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“Discovery” is the exchange of documents and information between parties in litigation, and “E-discovery” is the term given to discovery of electronic documents and electronically stored information (ESI). How capable is your school district in its management of ESI? This can be a critical issue if the district becomes involved in a lawsuit.

E-discovery can include many forms of electronic records and data such as emails, server/network data and individual computer records. A district may be required to disclose “metadata,” such as when a document was created, when it was modified, who created it, who modified it, and when it was last accessed. Other forms of metadata include: prior edits, linked files and formulas within documents (in a spreadsheet, for example).

Demands for disclosure of information in electronic formats have become routine in litigation. Notably, courts have sanctioned parties and/or allowed a jury to draw an adverse inference solely from the failure of a party to identify, preserve, and produce relevant records in digital form.

This article will explain the basics of electronic records requirements relevant to school districts in New York State.

Key laws involving electronic records

Laws involving electronic recordkeeping include:

  • The New York State Freedom of Information Law (FOIL), which provides for rights of access to records that are in an electronic format.
  • The federal Family Educational Rights and Privacy Act (FERPA), which protects confidential information and provides for disclosure under certain circumstances, including parents’ rights of inspection and review.
  • The federal Individuals with Disabilities Education Act (IDEA), which includes provisions on confidentiality and disclosure as well as rights of inspection and review.

Also relevant is Article 57-A of the New York State Arts and Cultural Affairs Law, which governs retention and disposal of school district records, including electronic records. Among other things, Article 57-A authorizes school districts to adopt a records management program by which a district may dispose of records which are not required to be retained under the law and accompanying regulations.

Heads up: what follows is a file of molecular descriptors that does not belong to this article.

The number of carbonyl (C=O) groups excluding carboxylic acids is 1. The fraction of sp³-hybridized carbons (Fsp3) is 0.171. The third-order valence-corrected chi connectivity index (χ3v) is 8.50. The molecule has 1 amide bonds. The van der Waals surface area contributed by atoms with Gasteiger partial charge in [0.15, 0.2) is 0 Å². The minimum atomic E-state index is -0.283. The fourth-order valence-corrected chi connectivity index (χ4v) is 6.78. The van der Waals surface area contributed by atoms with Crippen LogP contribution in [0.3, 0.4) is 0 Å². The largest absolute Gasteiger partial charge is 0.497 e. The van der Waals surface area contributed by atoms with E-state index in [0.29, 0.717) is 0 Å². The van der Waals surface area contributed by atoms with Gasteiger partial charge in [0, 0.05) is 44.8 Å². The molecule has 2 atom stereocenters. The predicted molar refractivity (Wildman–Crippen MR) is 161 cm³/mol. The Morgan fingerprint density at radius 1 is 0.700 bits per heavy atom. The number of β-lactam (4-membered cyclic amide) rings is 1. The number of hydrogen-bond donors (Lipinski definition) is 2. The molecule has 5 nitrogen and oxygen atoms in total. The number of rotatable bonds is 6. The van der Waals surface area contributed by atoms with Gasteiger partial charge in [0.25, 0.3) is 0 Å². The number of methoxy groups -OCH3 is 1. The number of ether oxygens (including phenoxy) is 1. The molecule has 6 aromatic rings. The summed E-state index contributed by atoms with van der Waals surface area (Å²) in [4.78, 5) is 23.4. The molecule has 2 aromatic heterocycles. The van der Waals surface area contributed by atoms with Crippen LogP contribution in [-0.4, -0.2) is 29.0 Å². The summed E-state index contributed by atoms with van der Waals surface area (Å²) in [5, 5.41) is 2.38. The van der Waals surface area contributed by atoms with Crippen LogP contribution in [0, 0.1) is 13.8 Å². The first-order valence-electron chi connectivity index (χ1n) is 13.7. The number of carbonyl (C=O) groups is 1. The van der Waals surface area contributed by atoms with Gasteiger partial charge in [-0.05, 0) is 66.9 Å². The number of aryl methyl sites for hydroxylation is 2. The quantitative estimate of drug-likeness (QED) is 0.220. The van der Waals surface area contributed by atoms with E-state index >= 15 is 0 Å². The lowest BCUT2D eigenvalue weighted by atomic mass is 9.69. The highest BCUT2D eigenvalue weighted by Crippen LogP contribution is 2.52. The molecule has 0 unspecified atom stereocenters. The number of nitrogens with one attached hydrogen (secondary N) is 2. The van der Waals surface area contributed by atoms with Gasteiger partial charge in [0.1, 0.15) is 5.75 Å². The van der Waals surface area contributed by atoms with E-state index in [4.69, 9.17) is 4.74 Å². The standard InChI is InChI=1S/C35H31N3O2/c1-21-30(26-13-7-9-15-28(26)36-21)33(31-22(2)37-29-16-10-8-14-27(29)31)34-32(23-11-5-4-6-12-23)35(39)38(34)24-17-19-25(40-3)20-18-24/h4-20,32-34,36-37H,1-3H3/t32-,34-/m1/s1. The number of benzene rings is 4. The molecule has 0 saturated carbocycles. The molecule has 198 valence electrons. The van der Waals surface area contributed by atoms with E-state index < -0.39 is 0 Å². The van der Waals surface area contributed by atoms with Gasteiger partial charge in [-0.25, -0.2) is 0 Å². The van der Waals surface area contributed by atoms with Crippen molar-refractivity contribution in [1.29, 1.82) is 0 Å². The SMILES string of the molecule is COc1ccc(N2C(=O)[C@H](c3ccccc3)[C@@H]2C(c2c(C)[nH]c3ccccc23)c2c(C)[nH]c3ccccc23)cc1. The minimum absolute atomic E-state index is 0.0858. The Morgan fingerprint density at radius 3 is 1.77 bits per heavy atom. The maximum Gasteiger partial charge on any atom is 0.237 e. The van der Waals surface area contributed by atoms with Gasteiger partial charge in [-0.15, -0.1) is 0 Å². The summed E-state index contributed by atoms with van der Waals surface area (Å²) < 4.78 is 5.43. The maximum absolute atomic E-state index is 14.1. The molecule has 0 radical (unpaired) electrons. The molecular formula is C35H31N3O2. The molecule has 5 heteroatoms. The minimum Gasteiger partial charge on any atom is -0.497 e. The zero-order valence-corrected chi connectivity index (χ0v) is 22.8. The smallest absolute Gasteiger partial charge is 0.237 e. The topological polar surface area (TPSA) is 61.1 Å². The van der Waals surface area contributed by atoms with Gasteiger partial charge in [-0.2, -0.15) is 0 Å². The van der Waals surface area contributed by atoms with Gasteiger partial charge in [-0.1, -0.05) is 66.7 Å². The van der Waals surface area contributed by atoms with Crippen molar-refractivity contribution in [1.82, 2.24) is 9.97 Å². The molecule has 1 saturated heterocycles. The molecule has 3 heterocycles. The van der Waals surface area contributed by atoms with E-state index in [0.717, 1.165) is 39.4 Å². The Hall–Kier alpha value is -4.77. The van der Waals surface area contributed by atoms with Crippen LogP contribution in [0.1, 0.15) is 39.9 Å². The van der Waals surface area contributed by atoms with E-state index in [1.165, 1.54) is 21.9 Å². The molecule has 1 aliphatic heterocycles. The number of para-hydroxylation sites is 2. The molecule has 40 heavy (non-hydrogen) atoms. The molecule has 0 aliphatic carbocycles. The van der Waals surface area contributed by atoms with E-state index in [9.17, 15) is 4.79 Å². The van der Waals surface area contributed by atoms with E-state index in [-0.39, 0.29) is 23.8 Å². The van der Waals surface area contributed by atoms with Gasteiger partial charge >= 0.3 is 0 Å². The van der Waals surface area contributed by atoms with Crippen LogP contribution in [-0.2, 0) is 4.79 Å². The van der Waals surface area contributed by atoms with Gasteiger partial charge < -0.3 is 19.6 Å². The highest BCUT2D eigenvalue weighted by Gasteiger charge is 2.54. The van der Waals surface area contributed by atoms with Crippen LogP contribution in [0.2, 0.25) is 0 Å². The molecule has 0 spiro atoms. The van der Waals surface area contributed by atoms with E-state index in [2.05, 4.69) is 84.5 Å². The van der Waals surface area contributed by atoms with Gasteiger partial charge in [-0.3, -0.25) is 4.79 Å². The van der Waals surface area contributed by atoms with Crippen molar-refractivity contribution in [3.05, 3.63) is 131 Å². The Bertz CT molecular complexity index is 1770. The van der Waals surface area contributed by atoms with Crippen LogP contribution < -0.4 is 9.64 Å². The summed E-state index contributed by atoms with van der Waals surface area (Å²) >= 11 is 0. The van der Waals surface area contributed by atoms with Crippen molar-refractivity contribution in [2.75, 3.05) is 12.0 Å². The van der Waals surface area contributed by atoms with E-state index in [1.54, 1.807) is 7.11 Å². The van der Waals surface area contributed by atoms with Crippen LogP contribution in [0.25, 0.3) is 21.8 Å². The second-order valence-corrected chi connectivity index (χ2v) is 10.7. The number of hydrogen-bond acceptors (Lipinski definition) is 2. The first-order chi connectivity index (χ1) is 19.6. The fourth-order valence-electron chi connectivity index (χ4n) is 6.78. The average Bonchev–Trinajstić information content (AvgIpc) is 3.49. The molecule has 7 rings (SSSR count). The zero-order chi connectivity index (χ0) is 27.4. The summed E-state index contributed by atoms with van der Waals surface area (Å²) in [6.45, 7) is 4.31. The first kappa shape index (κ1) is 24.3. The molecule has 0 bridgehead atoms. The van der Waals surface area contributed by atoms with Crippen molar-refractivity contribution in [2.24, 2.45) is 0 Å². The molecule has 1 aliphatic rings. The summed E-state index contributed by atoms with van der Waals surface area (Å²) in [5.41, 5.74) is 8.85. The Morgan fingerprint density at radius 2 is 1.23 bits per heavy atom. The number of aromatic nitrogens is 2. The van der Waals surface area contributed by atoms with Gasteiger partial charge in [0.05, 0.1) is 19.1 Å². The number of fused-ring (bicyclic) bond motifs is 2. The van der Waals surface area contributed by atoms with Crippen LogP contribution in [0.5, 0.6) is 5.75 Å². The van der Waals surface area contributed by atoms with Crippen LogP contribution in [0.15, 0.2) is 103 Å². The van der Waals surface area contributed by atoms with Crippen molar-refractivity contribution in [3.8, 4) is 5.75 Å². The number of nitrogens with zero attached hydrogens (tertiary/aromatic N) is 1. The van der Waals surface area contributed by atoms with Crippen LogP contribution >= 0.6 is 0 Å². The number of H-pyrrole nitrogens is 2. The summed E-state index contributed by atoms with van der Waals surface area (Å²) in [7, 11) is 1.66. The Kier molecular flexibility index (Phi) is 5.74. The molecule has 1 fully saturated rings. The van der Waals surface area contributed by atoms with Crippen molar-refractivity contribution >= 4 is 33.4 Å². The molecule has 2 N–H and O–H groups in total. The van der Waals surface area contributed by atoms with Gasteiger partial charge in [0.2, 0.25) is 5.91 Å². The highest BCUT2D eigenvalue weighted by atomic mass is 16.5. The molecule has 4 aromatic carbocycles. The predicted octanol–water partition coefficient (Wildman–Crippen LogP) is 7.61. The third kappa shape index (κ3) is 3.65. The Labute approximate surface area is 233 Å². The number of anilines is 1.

Role of the school board in records management, retention and disposition

Part 185 of the regulations of the commissioner of education sets forth the ED-1 Retention & Disposition Schedule, which details which records a district must retain and for how long. Districts may only begin disposing of records in accordance with the ED-1 schedule after the board of education has formally adopted the schedule by resolution. Boards must also designate a Records Management Officer to oversee the disposition of records pursuant to Article 57-A of the Arts and Cultural Affairs Law.

In addition to records maintained in hard copy format, the ED-1 schedule also addresses electronic records. Records may exist solely in electronic format or may exist in duplicate in electronic format.

All of the above can become of critical importance in the event of litigation. Issues can involve whether the district produced a record it possesses in response to a lawful request, whether a record that should have been kept was in fact kept and whether the district followed its own policy and adhered to state requirements, among other things.

Equally important, a school district’s records management system(s) need to be usable and uniform. If called upon, a school district needs to be able to state with certainty whether the records sought do or do not exist. And if they do exist, the district needs to be able to retrieve them. That can include many forms of electronic records and data such as emails, server/ network data, spreadsheets, and individual computer records.

You got served—now what?

Legal papers are properly served upon a school officer, such as the district clerk. A copy of any legal papers that are served should be forwarded to your school attorney and, where appropriate, your district’s insurance carrier. Your attorney should advise you to begin to identify, preserve, and collect all relevant information/evidence until the matter is resolved, including electronic documents, records, and data related to the claims.

Depending on the type of litigation, your attorney will likely advise your school board to put a “litigation hold” on any plans to dispose of relevant records. This is to ensure that relevant physical and electronic evidence is preserved and not destroyed or otherwise compromised. This is because a party has an obligation to preserve documents and evidence relating to a potential claim or litigation once the party has notice of the potential claim or litigation (i.e., once litigation is reasonably anticipated). Failure to do so can give rise to sanctions for "spoliation" of evidence, which is the intentional destruction, mutilation, alteration, or concealment of evidence.

Pursuant to recently enacted amendments to the Federal Rules of Civil Procedure and existing case law from federal and state courts in New York, the sanctions for failing to preserve ESI where the party acts with intent to deprive another party of the information’s use in the litigation include: a presumption by the court that the lost information was unfavorable to the party; instructions to the jury to presume the lost information was unfavorable (referred to as an adverse jury instruction); or dismissal of the action or entering a default judgment.